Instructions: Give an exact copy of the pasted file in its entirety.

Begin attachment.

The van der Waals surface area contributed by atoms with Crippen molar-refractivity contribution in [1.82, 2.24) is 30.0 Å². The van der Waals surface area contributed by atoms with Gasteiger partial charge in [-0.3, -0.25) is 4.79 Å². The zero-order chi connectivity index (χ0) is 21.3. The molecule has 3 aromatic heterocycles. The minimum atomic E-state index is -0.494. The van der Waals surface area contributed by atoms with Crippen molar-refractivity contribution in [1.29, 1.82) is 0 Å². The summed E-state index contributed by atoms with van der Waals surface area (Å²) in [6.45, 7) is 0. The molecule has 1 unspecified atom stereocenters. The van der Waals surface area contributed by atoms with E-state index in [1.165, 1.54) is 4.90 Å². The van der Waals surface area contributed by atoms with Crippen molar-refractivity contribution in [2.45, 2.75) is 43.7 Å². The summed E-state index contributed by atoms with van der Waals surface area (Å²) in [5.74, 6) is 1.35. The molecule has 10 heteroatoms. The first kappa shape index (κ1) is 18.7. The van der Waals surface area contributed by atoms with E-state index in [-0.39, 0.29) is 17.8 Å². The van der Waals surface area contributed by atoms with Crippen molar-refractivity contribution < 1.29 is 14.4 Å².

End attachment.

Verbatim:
The van der Waals surface area contributed by atoms with Crippen molar-refractivity contribution in [1.82, 2.24) is 30.0 Å². The van der Waals surface area contributed by atoms with Gasteiger partial charge in [-0.3, -0.25) is 4.79 Å². The zero-order chi connectivity index (χ0) is 21.3. The molecule has 3 aromatic heterocycles. The minimum atomic E-state index is -0.494. The van der Waals surface area contributed by atoms with Crippen molar-refractivity contribution in [1.29, 1.82) is 0 Å². The summed E-state index contributed by atoms with van der Waals surface area (Å²) in [6.45, 7) is 0. The molecule has 1 unspecified atom stereocenters. The van der Waals surface area contributed by atoms with E-state index in [1.165, 1.54) is 4.90 Å². The van der Waals surface area contributed by atoms with Crippen molar-refractivity contribution in [2.45, 2.75) is 43.7 Å². The summed E-state index contributed by atoms with van der Waals surface area (Å²) in [5.74, 6) is 1.35. The molecule has 10 heteroatoms. The first kappa shape index (κ1) is 18.7. The van der Waals surface area contributed by atoms with E-state index in [-0.39, 0.29) is 17.8 Å². The van der Waals surface area contributed by atoms with Crippen molar-refractivity contribution < 1.29 is 14.4 Å².